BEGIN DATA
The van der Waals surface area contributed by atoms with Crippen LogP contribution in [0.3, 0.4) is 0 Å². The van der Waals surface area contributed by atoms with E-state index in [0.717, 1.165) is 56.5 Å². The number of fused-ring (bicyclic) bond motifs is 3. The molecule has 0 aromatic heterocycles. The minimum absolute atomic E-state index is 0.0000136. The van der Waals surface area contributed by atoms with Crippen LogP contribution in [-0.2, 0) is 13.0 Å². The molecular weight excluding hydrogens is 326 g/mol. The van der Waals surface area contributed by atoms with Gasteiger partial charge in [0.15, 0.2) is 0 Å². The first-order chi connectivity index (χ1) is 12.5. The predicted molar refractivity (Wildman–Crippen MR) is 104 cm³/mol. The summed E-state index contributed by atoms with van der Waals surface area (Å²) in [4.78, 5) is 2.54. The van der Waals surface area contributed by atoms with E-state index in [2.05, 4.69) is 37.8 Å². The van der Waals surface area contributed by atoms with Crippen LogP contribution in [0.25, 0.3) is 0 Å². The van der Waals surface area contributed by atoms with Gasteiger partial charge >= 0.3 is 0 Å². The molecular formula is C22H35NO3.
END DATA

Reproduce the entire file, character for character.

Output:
The van der Waals surface area contributed by atoms with Crippen LogP contribution in [0.3, 0.4) is 0 Å². The van der Waals surface area contributed by atoms with E-state index in [0.717, 1.165) is 56.5 Å². The number of fused-ring (bicyclic) bond motifs is 3. The molecule has 0 aromatic heterocycles. The minimum absolute atomic E-state index is 0.0000136. The van der Waals surface area contributed by atoms with Crippen LogP contribution in [-0.2, 0) is 13.0 Å². The molecular weight excluding hydrogens is 326 g/mol. The van der Waals surface area contributed by atoms with Gasteiger partial charge in [0.15, 0.2) is 0 Å². The first-order chi connectivity index (χ1) is 12.5. The predicted molar refractivity (Wildman–Crippen MR) is 104 cm³/mol. The summed E-state index contributed by atoms with van der Waals surface area (Å²) in [4.78, 5) is 2.54. The van der Waals surface area contributed by atoms with E-state index in [2.05, 4.69) is 37.8 Å². The van der Waals surface area contributed by atoms with Crippen LogP contribution in [0.25, 0.3) is 0 Å². The van der Waals surface area contributed by atoms with Gasteiger partial charge >= 0.3 is 0 Å². The molecular formula is C22H35NO3.